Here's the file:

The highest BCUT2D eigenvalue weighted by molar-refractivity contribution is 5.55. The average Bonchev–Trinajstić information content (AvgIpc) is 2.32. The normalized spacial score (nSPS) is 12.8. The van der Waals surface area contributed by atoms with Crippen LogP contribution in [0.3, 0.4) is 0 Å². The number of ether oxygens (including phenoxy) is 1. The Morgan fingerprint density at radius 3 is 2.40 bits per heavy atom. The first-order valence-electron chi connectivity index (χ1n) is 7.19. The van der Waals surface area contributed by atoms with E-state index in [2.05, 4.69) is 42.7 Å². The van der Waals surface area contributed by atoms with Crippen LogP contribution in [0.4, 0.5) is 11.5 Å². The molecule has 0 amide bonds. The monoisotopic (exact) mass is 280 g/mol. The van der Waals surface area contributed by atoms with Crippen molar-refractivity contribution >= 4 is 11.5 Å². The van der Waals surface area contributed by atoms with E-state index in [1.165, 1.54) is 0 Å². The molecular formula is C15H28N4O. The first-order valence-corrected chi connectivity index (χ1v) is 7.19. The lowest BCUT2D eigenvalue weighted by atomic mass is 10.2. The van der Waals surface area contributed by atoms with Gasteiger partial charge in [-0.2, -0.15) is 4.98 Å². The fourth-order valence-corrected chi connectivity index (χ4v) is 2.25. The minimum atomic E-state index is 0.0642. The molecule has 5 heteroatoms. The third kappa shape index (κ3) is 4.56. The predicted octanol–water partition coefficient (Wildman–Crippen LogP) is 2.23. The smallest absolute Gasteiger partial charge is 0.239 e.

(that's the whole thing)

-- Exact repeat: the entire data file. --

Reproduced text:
The highest BCUT2D eigenvalue weighted by molar-refractivity contribution is 5.55. The average Bonchev–Trinajstić information content (AvgIpc) is 2.32. The normalized spacial score (nSPS) is 12.8. The van der Waals surface area contributed by atoms with Crippen LogP contribution in [0.3, 0.4) is 0 Å². The number of ether oxygens (including phenoxy) is 1. The Morgan fingerprint density at radius 3 is 2.40 bits per heavy atom. The first-order valence-electron chi connectivity index (χ1n) is 7.19. The van der Waals surface area contributed by atoms with E-state index in [2.05, 4.69) is 42.7 Å². The van der Waals surface area contributed by atoms with Crippen LogP contribution in [0.4, 0.5) is 11.5 Å². The molecule has 0 amide bonds. The monoisotopic (exact) mass is 280 g/mol. The van der Waals surface area contributed by atoms with Crippen molar-refractivity contribution >= 4 is 11.5 Å². The van der Waals surface area contributed by atoms with E-state index in [1.165, 1.54) is 0 Å². The molecular formula is C15H28N4O. The first-order valence-corrected chi connectivity index (χ1v) is 7.19. The lowest BCUT2D eigenvalue weighted by atomic mass is 10.2. The van der Waals surface area contributed by atoms with Gasteiger partial charge in [-0.2, -0.15) is 4.98 Å². The fourth-order valence-corrected chi connectivity index (χ4v) is 2.25. The minimum atomic E-state index is 0.0642. The molecule has 5 heteroatoms. The third kappa shape index (κ3) is 4.56. The predicted octanol–water partition coefficient (Wildman–Crippen LogP) is 2.23. The smallest absolute Gasteiger partial charge is 0.239 e.